The qathet Region is the latest to challenge health officials on their policy to not release the locations of confirmed or suspected cases of COVID-19.
The Regional Emergency Operations Centre (EOC) is asking the Vancouver Coastal Health Authority (VCH) and the government of BC to share daily updates regarding the total number of cases.
It says this will help to provide effective and trusted local emergency management, as the lack of information regarding case numbers “has resulted in increased anxiety, stress, and fear” throughout local communities.
“Daily community updates from the province and VCH reflecting current local case numbers are important for the health and safety of our residents for the remainder of this unprecedented pandemic,” the EOC says. “Sharing this information enables our EOC to plan effectively and to meet the needs of our residents to make educated decisions for themselves and their families.”
The operations centre says to date, VCH’s approach has been to provide public notification “only when there has been an identified public exposure or when those affected cannot be contacted directly.”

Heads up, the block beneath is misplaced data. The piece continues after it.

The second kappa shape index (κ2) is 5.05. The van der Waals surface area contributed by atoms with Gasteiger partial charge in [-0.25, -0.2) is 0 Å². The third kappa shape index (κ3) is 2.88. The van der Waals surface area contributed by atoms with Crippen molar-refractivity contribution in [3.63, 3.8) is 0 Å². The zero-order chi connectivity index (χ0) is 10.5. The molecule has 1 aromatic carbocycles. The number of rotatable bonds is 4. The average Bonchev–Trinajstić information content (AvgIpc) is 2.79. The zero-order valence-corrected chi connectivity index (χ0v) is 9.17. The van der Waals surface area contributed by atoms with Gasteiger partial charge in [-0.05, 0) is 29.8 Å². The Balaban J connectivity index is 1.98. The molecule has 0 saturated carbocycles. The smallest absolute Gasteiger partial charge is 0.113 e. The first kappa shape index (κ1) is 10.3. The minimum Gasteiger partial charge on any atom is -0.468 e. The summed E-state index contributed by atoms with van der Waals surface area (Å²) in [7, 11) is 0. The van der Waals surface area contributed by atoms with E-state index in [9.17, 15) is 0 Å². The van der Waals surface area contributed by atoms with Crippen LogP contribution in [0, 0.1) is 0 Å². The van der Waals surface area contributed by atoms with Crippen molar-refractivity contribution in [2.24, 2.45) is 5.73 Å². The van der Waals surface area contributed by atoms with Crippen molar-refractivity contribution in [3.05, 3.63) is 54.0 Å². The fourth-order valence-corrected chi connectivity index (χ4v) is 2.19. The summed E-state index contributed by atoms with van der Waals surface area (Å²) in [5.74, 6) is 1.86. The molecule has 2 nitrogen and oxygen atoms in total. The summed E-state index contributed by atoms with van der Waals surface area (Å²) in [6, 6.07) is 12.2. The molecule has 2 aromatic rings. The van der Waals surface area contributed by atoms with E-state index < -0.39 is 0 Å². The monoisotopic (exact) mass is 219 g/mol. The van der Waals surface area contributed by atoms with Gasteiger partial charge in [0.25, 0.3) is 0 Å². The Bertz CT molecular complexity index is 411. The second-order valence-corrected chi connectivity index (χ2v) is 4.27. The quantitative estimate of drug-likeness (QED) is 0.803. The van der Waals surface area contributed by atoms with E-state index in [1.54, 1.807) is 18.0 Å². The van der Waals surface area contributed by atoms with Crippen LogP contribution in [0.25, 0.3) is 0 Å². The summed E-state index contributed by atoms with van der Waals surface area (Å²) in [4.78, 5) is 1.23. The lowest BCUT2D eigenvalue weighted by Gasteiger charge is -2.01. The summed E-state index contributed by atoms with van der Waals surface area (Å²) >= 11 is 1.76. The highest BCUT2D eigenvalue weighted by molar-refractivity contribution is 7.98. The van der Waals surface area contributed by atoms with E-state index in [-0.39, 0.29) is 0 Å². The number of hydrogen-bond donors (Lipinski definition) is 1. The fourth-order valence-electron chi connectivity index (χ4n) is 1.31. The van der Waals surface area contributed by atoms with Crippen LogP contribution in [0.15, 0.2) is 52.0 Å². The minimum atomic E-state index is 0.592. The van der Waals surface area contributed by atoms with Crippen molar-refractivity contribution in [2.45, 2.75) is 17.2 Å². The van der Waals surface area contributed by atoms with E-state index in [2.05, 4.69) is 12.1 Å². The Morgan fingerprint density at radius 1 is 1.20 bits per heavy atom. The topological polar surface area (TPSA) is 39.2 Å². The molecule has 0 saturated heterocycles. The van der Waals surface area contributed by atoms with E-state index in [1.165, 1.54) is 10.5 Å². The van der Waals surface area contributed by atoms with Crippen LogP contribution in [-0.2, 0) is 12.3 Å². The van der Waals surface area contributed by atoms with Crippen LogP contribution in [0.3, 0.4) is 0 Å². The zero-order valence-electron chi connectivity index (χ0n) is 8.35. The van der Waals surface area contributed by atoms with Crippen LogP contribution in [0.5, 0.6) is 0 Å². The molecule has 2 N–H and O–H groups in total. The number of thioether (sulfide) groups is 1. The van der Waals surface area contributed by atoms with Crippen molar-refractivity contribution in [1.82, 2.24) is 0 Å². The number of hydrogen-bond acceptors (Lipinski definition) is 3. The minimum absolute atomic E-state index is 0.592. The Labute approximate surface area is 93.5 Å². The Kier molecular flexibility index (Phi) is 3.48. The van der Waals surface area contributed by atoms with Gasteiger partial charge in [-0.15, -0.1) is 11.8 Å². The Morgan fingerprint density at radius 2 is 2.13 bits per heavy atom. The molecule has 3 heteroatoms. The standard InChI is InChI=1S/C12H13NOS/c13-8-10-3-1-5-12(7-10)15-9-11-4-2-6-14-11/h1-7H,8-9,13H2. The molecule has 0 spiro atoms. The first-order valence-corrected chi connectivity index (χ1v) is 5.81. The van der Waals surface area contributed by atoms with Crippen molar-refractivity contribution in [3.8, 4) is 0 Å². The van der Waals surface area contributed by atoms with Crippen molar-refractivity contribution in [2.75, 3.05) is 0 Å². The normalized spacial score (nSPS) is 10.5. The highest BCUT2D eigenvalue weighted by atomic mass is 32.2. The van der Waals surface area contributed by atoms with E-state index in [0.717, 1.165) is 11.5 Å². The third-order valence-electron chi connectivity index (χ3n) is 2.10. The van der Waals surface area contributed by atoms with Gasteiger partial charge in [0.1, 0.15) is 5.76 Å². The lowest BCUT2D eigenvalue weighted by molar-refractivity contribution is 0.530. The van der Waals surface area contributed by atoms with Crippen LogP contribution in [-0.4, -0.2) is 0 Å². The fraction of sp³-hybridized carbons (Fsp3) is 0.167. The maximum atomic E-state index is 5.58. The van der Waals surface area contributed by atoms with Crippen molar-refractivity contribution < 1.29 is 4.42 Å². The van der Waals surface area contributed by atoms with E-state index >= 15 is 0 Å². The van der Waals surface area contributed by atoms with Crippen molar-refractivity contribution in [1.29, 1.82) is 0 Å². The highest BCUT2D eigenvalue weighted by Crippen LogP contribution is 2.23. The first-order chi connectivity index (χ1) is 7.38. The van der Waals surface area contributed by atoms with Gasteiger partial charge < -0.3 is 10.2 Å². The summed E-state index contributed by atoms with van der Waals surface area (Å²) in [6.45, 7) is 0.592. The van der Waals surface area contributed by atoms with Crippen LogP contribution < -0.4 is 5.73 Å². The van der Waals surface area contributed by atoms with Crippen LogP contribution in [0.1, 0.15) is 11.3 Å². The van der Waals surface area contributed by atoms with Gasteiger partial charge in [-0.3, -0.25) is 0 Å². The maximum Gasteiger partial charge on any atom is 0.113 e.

When a COVID-19 case is identified, it says contact-tracing personnel work closely with the infected individual to follow-up with anyone who might be at risk and to help prevent further spread of the virus.
“While we agree with not commenting on individual cases for obvious reasons of confidentiality, we see no justification for withholding daily updates on the number of cases within our region.”
The EOC appreciates Vancouver Coastal Health’s latest community update, released this past Tuesday.
“In the update, VCH has stated that all of the COVID-19 cases in our region are associated with known exposure events or contact with other cases. The information supplied has already had a calming effect on our residents.”
All residents and visitors are being reminded to always assume there are cases of COVID-19 in the community, and the EOC is urging anyone experiencing symptoms to get tested.
The Heiltsuk Tribal Council, Nuu-chah-nulth Tribal Council, and Tsilhqot’in National Government are also asking the province to provide information on confirmed or suspected cases near their communities.
The First Nations accuse the Ministry of Health and other public bodies of failing to comply with section 25 of the Act, which demands the mandatory disclosure of information where there is an imminent risk of significant harm to the health and safety of the public.
They want to use the Freedom of Information and Protection of Privacy Act to get around the provincial policy of not revealing the locations of COVID-19 cases.